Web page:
ENG 213 Introduction to Dramatic Literature WI (3-0) 3 hrs.

This course is an introduction to the history and genre of drama. By exploring some of the best-known plays throughout theatre history and how they were performed students will develop an understanding of, and appreciation for the theatre. Lectures, films, and attendance will provide students with a partial overview of the vast range of theatre history and literature. Prerequisite: ENG 101 and either ENG 102 or ENG 103 (Also listed as THE 210) This course carries SUNY General Education credit. S View Course SyllabusAdobe Acrobat, PDF


ENG 221 Introduction to Creative Writing Workshop (3-0) 3 hrs.

This course focuses on the writing of short stories, poetry and/or creative non-fiction. Techniques and skills of these forms are examined in class and practiced in student writing. Previous experience in fiction writing, poetry, or non-fiction is not required, but the student is expected to be proficient in the mechanics of writing. Prerequisite: ENG 101. This course carries SUNY General Education credit. B View Course SyllabusAdobe Acrobat, PDF


ENG 222 Creative Writing II (3-0) 3 hrs.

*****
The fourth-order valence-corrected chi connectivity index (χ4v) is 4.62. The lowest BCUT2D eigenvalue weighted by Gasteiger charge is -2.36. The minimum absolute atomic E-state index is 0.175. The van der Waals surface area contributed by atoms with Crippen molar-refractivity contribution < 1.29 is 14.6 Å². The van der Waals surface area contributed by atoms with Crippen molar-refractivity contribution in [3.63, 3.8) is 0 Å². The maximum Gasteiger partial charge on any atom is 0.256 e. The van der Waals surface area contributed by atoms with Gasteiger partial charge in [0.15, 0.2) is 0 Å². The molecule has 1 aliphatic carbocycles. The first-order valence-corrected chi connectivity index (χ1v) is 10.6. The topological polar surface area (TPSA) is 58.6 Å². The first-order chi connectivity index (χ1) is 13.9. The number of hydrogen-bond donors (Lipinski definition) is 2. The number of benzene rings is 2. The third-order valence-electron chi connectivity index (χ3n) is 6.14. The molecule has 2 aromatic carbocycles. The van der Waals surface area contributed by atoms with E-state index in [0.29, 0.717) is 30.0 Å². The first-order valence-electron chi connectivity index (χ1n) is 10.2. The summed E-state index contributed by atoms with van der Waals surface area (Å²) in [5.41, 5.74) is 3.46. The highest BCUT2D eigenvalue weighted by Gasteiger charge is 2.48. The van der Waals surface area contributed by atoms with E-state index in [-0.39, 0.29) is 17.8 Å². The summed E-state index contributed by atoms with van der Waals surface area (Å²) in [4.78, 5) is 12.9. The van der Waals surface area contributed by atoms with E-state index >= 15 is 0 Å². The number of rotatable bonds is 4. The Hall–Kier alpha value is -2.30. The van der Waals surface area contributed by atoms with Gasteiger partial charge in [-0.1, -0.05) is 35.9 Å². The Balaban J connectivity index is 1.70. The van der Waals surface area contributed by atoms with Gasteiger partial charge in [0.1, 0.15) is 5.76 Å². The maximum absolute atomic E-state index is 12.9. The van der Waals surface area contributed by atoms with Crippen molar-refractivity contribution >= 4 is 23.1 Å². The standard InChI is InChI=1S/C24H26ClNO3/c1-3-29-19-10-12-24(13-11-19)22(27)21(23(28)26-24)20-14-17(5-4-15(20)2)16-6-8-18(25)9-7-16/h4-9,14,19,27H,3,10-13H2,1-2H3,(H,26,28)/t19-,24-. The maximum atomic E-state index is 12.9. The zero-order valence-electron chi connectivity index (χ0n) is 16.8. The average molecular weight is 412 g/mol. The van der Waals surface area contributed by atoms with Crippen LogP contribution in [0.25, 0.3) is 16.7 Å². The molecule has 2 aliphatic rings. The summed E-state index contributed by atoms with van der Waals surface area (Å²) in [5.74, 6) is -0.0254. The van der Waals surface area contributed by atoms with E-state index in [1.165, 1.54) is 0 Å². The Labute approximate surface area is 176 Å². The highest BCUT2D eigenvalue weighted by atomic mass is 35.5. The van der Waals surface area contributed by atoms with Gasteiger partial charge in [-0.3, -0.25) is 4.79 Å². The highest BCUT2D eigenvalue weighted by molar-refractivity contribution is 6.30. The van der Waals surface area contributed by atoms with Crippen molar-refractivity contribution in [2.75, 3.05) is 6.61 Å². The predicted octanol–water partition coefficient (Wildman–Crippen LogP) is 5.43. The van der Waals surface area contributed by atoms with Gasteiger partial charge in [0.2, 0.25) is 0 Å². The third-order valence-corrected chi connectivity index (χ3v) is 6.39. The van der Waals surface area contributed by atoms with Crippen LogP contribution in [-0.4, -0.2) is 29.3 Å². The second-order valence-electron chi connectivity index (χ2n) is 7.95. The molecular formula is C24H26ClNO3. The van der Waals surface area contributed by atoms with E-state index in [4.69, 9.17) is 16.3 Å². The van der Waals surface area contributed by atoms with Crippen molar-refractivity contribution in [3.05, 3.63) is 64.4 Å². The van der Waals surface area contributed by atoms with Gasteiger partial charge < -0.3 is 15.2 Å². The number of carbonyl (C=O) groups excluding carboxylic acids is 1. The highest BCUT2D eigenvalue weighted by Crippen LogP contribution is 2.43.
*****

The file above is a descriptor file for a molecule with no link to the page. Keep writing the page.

A writing seminar for serious practitioners of literary forms, Creative Writing II carries forth a deeper, more complex exploration of the imaginative writing process. Participants will engage in organizing a personal writing project and will present writing in the seminar for appraisal. Previous experience in various forms of writing will be assumed, demanding a greater sense of discipline and encouraging autonomy among more seasoned writers. Prerequisite: ENG 101. B View Course SyllabusAdobe Acrobat, PDF


ENG 223 Media Writing (3-0) 3 hrs.

This is an introductory course into the skills of the practicing journalist. Emphasis will be on the study of newsgathering and news writing. Students will employ these skills in the production of material suitable for publication in print and electronic media. Prerequisite: ENG 101. (Also listed as COM 223) B View Course SyllabusAdobe Acrobat, PDF


ENG 225 Literary Magazine Publishing (3-0) 3 hrs.

In this course students will be involved in the creation of "The Finger" our FLCC national literary magazine. Students will have the opportunity to solicit literary content, generate their own copy, and select pieces for publication. In addition we will craft press releases, maintain a website, and edit selections for the magazine. This is a hands-on course and anyone who is interested in literary publishing will find the skills and experience integral to building and maintaining a literary community. Prerequisite: English 101. This course carries SUNY General Education credit. S View Course SyllabusAdobe Acrobat, PDF


ENG 230 Perspectives on Tolkien (3-0) 3 hrs.